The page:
The quest for pure dirt
It was an honour to watch Ess Hoedlmoser’s performance, and the earth on the platform remains today in the shapes and forms created that night (although a message of love was recently found written in the dirt prompting the addition of a Do Not Touch sign…but we love you too). In the lead-up to this performance, we had had many discussions about the earth to be used, its composition, its origin, its effect on the performer, etc. If you buy earth from a garden centre, does it contain chemicals, manure, bacteria, worms? Would this harm the performer? Would it smell? Where is the significance in sourcing the soil this way? Could we get enough dirt from various sites around Ottawa that may have more meaning? Nancy Smith (Exhibitions and Outreach Assistant) went to a trusted local nursery, and the dirt arrived the next day in a plastic bin—pure, and ready for action. It was our intention to bring the land inside the institution, and have the institution respond to the land. Thus, in preparation for the performance, Ess and I ceremoniously covered the platform with the soil, also adding earth from vials Mike Steinhauer had thoughtfully filled at significant locations around Ottawa and Gatineau, balancing the needs and importance of meaning and logistics.
What’s in a date?
We also had numerous conversations about whether the date of birth of the artists should be included on the exhibit labels. Why do we care? Is this an outdated or colonial practice? Tedd Robinson (dance artist and Zen monk, who contributed balancing excerpted, 2012 to the exhibit) said it well: “I don't think I mind my date of birth being on there, although I think the practice is irrelevant, unless one is dead [...] The body/mind is old Jenn […] I am not sure it really matters if one is practicing, as they say, in the moment, then there is no time, no age.” Filmmaker Michelle Latimer—whose work Nimmikaage: She Dances for People, 2015, is also exhibited—astutely noted: “I have always declined having my birth date included with my gallery work. But you’re welcome to list my nation: Algonquin/Métis.”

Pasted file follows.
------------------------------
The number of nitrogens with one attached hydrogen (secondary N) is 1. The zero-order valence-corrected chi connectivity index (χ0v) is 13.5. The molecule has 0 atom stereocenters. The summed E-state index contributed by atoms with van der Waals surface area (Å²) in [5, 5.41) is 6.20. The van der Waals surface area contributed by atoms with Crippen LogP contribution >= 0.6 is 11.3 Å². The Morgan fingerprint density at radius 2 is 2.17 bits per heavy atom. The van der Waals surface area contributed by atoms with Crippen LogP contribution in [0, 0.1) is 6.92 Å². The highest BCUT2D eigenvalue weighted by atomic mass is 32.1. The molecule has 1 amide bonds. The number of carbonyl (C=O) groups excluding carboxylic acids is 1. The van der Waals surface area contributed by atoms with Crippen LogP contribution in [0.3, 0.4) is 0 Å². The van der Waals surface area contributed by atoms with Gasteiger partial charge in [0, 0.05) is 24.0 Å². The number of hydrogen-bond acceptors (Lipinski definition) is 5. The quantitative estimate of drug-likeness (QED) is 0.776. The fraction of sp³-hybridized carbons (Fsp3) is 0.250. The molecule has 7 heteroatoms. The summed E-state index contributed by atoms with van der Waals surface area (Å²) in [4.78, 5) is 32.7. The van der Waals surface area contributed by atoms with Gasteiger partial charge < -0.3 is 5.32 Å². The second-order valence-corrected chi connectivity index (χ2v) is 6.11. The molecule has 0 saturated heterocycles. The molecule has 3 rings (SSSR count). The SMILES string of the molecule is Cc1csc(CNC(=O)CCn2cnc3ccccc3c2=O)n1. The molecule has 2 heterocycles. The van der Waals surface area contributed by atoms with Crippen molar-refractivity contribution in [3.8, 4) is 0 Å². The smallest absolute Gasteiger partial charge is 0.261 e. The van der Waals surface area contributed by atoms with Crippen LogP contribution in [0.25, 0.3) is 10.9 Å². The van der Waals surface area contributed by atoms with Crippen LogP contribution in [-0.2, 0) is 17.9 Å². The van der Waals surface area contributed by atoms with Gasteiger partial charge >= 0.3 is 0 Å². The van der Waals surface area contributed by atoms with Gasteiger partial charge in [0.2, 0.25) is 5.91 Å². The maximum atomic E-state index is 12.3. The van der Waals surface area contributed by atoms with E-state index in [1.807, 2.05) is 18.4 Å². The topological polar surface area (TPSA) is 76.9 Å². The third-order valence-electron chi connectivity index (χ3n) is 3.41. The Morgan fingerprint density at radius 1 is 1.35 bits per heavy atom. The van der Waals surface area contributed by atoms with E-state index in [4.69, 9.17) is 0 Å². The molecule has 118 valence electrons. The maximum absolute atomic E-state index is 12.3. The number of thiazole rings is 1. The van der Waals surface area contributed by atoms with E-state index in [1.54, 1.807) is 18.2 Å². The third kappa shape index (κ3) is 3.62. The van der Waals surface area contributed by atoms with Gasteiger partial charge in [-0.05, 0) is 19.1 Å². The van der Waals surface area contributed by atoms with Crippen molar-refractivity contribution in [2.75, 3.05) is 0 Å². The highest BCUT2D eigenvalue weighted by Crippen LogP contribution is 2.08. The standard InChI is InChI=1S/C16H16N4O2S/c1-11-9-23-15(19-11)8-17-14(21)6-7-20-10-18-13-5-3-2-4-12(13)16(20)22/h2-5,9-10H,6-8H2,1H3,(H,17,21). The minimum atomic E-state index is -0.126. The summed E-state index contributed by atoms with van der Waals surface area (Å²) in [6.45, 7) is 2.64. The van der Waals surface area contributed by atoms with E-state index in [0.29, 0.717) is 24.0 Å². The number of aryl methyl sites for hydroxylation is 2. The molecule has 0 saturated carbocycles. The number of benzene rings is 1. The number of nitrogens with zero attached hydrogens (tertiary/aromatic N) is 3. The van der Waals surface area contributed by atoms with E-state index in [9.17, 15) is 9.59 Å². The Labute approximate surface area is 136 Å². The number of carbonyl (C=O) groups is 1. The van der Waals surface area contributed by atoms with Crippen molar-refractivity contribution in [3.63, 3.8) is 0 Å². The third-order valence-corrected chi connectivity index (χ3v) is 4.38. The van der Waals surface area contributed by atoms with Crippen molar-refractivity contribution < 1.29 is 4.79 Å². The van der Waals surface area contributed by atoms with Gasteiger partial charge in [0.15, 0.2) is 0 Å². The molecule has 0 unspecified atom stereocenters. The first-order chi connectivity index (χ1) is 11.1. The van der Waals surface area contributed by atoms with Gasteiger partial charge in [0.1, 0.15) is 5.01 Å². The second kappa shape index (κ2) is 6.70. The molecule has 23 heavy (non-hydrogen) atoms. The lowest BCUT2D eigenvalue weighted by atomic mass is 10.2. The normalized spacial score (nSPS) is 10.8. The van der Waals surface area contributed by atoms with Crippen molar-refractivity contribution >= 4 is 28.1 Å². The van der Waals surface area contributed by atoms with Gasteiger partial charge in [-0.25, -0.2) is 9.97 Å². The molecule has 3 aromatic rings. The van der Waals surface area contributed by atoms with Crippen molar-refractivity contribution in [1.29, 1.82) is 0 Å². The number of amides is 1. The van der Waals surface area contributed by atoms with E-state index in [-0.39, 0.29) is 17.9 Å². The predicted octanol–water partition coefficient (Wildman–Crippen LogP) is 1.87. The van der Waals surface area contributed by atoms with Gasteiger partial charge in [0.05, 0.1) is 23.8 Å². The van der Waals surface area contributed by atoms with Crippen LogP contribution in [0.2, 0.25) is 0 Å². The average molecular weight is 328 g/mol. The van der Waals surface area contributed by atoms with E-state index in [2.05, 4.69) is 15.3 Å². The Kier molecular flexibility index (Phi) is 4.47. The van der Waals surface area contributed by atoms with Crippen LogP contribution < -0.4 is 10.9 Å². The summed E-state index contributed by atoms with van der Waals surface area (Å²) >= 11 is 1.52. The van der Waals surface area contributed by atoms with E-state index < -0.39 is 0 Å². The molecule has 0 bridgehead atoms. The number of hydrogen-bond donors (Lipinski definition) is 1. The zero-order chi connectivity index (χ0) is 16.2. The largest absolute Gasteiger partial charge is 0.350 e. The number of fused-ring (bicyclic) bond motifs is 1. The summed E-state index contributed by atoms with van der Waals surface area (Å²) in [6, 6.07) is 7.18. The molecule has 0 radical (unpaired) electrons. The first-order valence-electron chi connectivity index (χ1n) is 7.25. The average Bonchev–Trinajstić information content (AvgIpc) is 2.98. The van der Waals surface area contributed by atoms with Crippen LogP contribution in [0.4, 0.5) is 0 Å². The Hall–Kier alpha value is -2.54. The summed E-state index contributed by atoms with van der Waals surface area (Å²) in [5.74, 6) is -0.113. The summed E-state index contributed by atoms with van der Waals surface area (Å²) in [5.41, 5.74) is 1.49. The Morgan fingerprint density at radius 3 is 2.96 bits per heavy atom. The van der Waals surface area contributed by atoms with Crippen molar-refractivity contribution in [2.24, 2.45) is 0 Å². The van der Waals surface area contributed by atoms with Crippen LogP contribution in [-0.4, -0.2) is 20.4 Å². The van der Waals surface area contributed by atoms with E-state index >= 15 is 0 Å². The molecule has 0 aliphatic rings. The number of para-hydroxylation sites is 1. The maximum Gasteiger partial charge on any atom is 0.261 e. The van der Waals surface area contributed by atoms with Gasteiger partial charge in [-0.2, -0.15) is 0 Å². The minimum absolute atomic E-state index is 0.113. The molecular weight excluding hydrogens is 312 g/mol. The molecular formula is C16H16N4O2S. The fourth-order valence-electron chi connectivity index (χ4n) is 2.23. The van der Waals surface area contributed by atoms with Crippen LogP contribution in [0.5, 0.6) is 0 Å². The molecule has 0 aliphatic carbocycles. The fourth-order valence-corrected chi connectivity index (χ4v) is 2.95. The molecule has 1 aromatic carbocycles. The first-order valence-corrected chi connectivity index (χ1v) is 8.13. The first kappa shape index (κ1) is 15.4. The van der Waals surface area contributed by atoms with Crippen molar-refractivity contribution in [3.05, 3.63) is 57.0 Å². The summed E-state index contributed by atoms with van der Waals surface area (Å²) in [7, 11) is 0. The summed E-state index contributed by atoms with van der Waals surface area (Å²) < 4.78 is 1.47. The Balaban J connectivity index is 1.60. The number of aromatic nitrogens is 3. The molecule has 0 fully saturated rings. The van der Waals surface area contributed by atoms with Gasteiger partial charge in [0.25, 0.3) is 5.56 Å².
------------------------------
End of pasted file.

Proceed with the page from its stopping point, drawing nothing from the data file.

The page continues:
The anonymous name names
La calq, an anonymous artist collective, provided The Names of Dancers, 2018 for the Thunderstruck exhibition. In my search for—and eventual conversations with—representatives of the group, I came to the realisation that I actually knew them (though I will never reveal their identities!). I love seeing dance artists visit the exhibition and get excited to see their own name projected on the wall; a nod and living memorial to the many, many dance artists across the country.
Finding care in the details
While I was doing the research for this exhibition, it was Shary Boyle’s The Widow that was the initial spark of inspiration for what was to follow. The work depicts an Atlas-like character, holding the weight of the world on their back. It struck me as an image related to the necessities and burdens of care. We have a lot to care for. The tangible and intangible. On stage and off stage. So much of the exhibition’s work lies in the unseen details, which come together to ensure there is interaction between the works, the land, the space, and the community. I really respect and appreciate the designers, technicians, installers, producers and administrators—who are artists in their own right. With the deep sensitivity they bring to their craft, they skilfully reined in both the material and ephemeral aspects of dance, creating a lasting display of collaboration and care.